MEDIA RELEASE: 2020 has been a year like no other in living memory. It serves as a reminder that crises can strike at any time, and that each one is different. This report aims to identify the main themes that will drive our new reality in 2021, with Fidelity’s global investment experts weighing in on how they expect markets to respond.
Read the full report here.
The view from the top
Andrew McCaffery, Global CIO, Asset Management, at Fidelity International comments:
“In 2020, investors consistently chose to believe the best-case scenario, buoyed by liquidity from the Fed and other major central banks. I am concerned that this optimism will not always be matched by the economic reality of 2021. A huge amount of investment has been brought forward to sustain shuttered economies and, given the likelihood of a divided US Congress, a limited fiscal stimulus package could mean a slower recovery. There is a risk in the near-term of a double-dip recession in the US if more restrictions are imposed to tackle the virus while the world waits for vaccines to be delivered across populations.
“Valuations of some US mega caps appear to be detached from reality, with some stocks trading
at over 100 times their earnings. Unless earnings meet current expectations in 2020 and 2021, these stocks remain vulnerable. Any correction could have an outsized impact on the wider market, given the tech giants now account for over a fifth of the S&P 500 index.
“Scratch beneath the surface, however, there are a range of possibilities where valuations
have diverged due to the pandemic and longer-term trends. Investors may need to act quickly
to capture these bargains in what is still an ‘on/ off’ market. Depending on the virus’s evolution, a vaccine and any policy response, there may be sharp rotations from non-cyclicals to cyclicals or vice versa, though banks and oil companies will remain under structural pressure.”
Macro view: The elephant in the room – debt
Salman Ahmed, Global Head of Macro and Strategic Asset Allocation at Fidelity International comments:
“The path of recovery in 2021 is unlikely to be smooth. The rollout of a Covid-19 vaccine may
come too late to stop another severe virus wave and the economic disruption may only be partially mitigated by a more modest fiscal impulse in the US. In the medium term, the recovery will depend on how well the sharp expansion of debt to deal with the Covid crisis is managed and which path countries take towards debt sustainability (voluntarily or involuntarily). Many of the transformational changes in macro policy and economic models triggered by the Covid crisis are yet to play out, including how we deal with the even bigger threat of climate change. In that context, the elephant has only just entered the room.”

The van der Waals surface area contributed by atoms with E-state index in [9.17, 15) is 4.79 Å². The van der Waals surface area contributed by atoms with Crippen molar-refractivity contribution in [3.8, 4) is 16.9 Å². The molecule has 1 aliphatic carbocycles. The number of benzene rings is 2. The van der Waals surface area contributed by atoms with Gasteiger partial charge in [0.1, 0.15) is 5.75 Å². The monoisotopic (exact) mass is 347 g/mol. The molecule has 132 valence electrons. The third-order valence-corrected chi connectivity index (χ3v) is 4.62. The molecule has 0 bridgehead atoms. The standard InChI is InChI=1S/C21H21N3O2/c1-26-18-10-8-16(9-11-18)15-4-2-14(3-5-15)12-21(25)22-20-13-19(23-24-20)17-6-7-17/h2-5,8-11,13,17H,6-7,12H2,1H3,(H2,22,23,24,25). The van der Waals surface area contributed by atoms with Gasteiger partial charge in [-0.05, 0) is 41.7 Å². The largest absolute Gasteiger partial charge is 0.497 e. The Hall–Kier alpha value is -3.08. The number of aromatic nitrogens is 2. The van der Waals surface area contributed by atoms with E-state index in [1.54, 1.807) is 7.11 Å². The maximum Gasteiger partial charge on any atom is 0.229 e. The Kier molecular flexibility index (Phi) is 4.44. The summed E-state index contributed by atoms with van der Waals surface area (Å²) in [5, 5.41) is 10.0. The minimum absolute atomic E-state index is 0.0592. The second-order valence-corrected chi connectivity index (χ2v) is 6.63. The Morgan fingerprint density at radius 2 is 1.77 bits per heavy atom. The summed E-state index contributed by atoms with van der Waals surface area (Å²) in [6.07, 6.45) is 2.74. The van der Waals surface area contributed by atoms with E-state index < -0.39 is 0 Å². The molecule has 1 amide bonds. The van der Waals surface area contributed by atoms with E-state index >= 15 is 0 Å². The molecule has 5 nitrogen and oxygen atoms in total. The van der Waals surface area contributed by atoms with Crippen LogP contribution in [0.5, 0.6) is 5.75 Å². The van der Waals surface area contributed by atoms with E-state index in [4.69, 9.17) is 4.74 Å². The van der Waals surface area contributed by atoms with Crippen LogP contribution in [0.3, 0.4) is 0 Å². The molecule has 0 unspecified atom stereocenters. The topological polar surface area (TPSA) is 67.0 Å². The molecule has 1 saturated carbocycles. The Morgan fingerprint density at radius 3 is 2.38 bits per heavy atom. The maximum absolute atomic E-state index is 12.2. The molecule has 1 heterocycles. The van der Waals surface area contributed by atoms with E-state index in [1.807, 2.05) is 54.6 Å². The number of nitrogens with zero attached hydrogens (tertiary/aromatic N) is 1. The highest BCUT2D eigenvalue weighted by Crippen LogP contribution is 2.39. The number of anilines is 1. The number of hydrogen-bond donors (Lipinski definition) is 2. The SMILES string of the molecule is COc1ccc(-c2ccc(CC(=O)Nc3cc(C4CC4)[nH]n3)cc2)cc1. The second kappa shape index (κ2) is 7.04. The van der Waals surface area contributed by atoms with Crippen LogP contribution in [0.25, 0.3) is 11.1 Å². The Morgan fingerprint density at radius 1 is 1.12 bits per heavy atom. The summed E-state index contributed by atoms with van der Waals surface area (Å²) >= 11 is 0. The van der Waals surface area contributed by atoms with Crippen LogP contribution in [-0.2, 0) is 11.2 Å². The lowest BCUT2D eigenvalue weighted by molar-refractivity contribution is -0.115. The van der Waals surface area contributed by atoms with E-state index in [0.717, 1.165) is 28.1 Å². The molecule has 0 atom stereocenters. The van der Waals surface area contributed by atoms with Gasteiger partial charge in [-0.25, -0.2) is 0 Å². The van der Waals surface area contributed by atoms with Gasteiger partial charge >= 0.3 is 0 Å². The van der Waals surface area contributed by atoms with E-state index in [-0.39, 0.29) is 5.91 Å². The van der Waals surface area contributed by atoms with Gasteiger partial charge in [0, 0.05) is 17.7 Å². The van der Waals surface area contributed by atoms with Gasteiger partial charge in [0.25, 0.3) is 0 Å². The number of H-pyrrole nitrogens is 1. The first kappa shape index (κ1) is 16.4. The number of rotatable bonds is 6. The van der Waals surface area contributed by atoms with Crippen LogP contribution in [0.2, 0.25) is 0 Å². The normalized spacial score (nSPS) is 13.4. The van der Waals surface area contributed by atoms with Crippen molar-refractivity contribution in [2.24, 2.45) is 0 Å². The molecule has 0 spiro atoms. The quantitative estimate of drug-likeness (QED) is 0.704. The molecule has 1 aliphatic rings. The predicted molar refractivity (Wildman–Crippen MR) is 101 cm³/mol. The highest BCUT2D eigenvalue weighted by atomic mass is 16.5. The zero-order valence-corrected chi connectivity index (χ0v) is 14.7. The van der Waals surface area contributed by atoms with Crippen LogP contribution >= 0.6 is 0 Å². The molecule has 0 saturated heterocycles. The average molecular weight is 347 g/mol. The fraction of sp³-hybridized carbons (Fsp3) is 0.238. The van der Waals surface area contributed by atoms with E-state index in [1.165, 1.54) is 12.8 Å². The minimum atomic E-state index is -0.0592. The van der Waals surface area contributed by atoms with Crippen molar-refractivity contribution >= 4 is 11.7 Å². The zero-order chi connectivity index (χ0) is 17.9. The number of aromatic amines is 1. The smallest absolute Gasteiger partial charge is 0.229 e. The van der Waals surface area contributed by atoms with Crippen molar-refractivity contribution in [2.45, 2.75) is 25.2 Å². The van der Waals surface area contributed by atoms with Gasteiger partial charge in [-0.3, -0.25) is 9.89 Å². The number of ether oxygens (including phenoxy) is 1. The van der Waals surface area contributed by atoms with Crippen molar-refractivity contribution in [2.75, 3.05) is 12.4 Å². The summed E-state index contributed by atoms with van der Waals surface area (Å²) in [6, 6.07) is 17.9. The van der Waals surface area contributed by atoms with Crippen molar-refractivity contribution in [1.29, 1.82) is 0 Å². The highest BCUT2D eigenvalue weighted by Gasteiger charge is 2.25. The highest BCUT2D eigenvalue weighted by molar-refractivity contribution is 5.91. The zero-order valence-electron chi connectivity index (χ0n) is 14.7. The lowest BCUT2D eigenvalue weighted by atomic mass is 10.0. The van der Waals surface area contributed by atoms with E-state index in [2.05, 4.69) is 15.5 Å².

Equities: A delicate balancing act
Romain Boscher, Global CIO, Equities, at Fidelity International comments:
“For much of 2020, investors banked on a best-case economic scenario and a V-shaped recovery, given confidence by the level of monetary and fiscal stimulus that followed the first wave of the virus.
But there is another letter in this alphabet economics: a possible K-shaped outcome where valuations diverge sharply between those sectors and stocks perceived to be winners and those
spurned as losers. Markets may also whipsaw between the competing forces of abundant liquidity and economic damage, but earnings will be the yardstick to measure corporate performance in the long term. Despite dividend cuts in certain sectors, equities continue to offer a yield cushion of around 2-3 per cent that still looks attractive in a world of near-zero rates.”
Fixed Income: Monetary policy to the rescue, but duration tantrums are possible
Steve Ellis, Global CIO, Fixed Income, at Fidelity International comments:
“Central banks have been on the frontline of the Covid-19 crisis and will remain the biggest game in town if US fiscal support proves limited. There is little sign of balance sheet tapering or rate rises on the horizon. However, the possibility of a vaccine emerging in 2021 and the huge monetary and fiscal response to the crisis in an era of ultra-low rates means the risk of ’duration tantrums’ (i.e. spikes in longer-dated bond yields) persists.”
Multi Asset: The hunt for yield could intensify
Henk-Jan Rikkerink, Global Head of Solutions and Multi Asset, at Fidelity International, comments:
“If monetary policy remains highly accommodative and fiscal support is relatively modest, the hunt for yield could intensify through 2021. From a risk-reward perspective, we expect decent compensation for exposure to high yield bonds and emerging market debt if the credit default cycle evolves in a moderately positive direction over the coming year. Within high yield bonds, we prefer Asian securities, given stronger underlying credit fundamentals and regional growth.”
Read the full report here.